With Clara Hughes, Olympian and Mental Health Advocate
You’ve been a true leader in the mental health world—sharing your experience about battling depression and doing it as a decorated Olympic athlete and woman. Can you tell us more about your experience?
I spent so many years sharing only the joy and elation of success at the highest level in sport. Honestly, I thought that’s all people would be interested in. It took me walking my own healing path to realize we connect as people through struggle as well. Opening up about my mental health—the roller coaster of functioning and struggles that at times took me away from being able to train and compete—allowed for this beautiful series of human connections that continue to happen to this day. I don’t know if it was seeing someone who had my level of success in sports talk about their mental health struggles that led to people really resonating with my story. I do know for me personally that when someone shares their mental health journey, I am not alone. I’m reminded of the great gift that sharing my own story was and is. These connections mean the world to me, and I have no regrets.
What was the catalyst for sharing your mental health story with Canadians?
After competing in the 2010 Olympics here at home in Vancouver/Richmond and Whistler, I saw how sport brings us together. I was a defending Olympic champion and won a bronze medal. The reactions I received, the sharing of excellence no matter the result, or having people say I recognize you by your smile—it all made me realize I was only sharing part of my journey. I had the opportunity to experience a traditional ceremony with friends from the Squamish Nation before the games, which opened my heart and my mind to what was possible not only on the ice but as a person. This ceremony also taught me the importance of sharing tears and seeing them as a gift—as an act of watering the earth and sharing something beautiful. When I heard about an upcoming initiative with one of my sponsors that was 100% focused on breaking down the stigma associated with mental illness, I asked to be a part of the campaign. This was the Bell Let’s Talk campaign, and that’s where the opportunity came to share at a very big level. Even if I only helped one person know they are not alone, then I did my job.
For those looking for help but don’t know where to go, what’s an easy first step to getting help?
Talk to someone you trust. Talk to someone you feel comfortable and safe with. Taking that first step of expressing this can be pivotal for a person who might be experiencing a mental health concern. Family doctors can also be great resources about what’s available in your local community. When you’re managing a health concern and also navigating all of the elements of life, it’s often just too difficult. Knowing that nothing is done alone and having an ally who can help is a great thing. People are often willing to help, but it’s difficult to ask for and to receive help. I encourage people to know you’re not in this alone and to let someone help them.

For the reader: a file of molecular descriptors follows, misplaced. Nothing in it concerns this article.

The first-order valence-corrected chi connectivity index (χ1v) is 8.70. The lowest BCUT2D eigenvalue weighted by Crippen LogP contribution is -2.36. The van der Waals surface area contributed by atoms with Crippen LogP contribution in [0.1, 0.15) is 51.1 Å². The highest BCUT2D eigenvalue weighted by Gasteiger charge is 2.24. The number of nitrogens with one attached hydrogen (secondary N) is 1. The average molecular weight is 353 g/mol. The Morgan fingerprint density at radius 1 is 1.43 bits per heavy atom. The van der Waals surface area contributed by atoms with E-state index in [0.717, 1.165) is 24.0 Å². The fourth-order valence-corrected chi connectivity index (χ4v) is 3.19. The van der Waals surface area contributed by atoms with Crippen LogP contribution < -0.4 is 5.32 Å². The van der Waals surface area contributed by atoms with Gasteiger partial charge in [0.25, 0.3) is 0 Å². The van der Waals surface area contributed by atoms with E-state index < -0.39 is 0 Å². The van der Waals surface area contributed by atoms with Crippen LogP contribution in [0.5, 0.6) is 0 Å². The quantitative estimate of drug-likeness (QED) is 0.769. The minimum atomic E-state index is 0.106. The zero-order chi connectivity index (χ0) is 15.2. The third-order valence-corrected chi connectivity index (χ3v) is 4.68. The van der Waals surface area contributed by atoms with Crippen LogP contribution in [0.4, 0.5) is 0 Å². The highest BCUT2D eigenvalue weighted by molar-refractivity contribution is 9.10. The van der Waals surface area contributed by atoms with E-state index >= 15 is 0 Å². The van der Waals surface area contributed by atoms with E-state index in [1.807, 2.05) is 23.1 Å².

For anyone hesitating to take that first step for any reason, can you provide any advice on what kind of returns they can expect from putting in the work?
You can get your life back. You can connect to a version of yourself that you perhaps have never truly known. You can grow and develop as a person and find little bits of joy you’ve possibly never felt before. You can function. You can feel. You can move into your true self. This takes time, effort, and ups and downs and the work is never truly done. But it is the work of a lifetime that is worth it. You are worth it.
The world of insurance has a reputation for being very stressful at times—do you have any advice for our readers on how to manage this?
Balance. Any work, no matter how glamorous or arduous becomes ordinary. Many times, work isn’t fun, exciting or motivating. I skated in circles for ten years of my life – spent 5-8 hours on a bike for the other 13 years of my athletic life. People thought this was so exciting. The reality was very different. It was stressful, boring at times and not very inspiring in the grind of it all. I found a way to manage this stress and monotony by bringing in elements of creativity, adventure and learning. For me, these were different forms of visual arts, writing, and micro-adventures like hiking and bike touring. Even taking a day away from my work headspace would help me connect back to what is called the beginner’s mind. I would return open to learning and growing again. I would see the true elements of stress more clearly and be able to better manage my energy. Also, and this might seem simple, I think most people are chronically dehydrated, which I know now in life after sport affects my mental space. It seems silly but drink more water!
What steps should friends, family, and co-workers take to help someone who is struggling with mental health?
Know that you are part of a person’s circle of strength. They might reach out to you for help or support. It’s important for you to hold that space in a non-judgmental way. Begin with just listening and allowing them to be heard. You can also educate yourself with resources and help nearby that are easy to access, so you can help advocate for this person if this is what they want. Allow this individual to be seen, heard and believed. Don’t try to be the professional that can help in an appropriate way. Be the friend, family or colleague, and allow professionals to do the work to help.
If you could share one message with the people reading this article, what would it be?
You are not alone. You are the many, not the few. I see you, hear you and believe you. You are so much stronger than you think. You matter and this world needs you. Helping is possible. Healing is possible. We all have these capacities inside of us.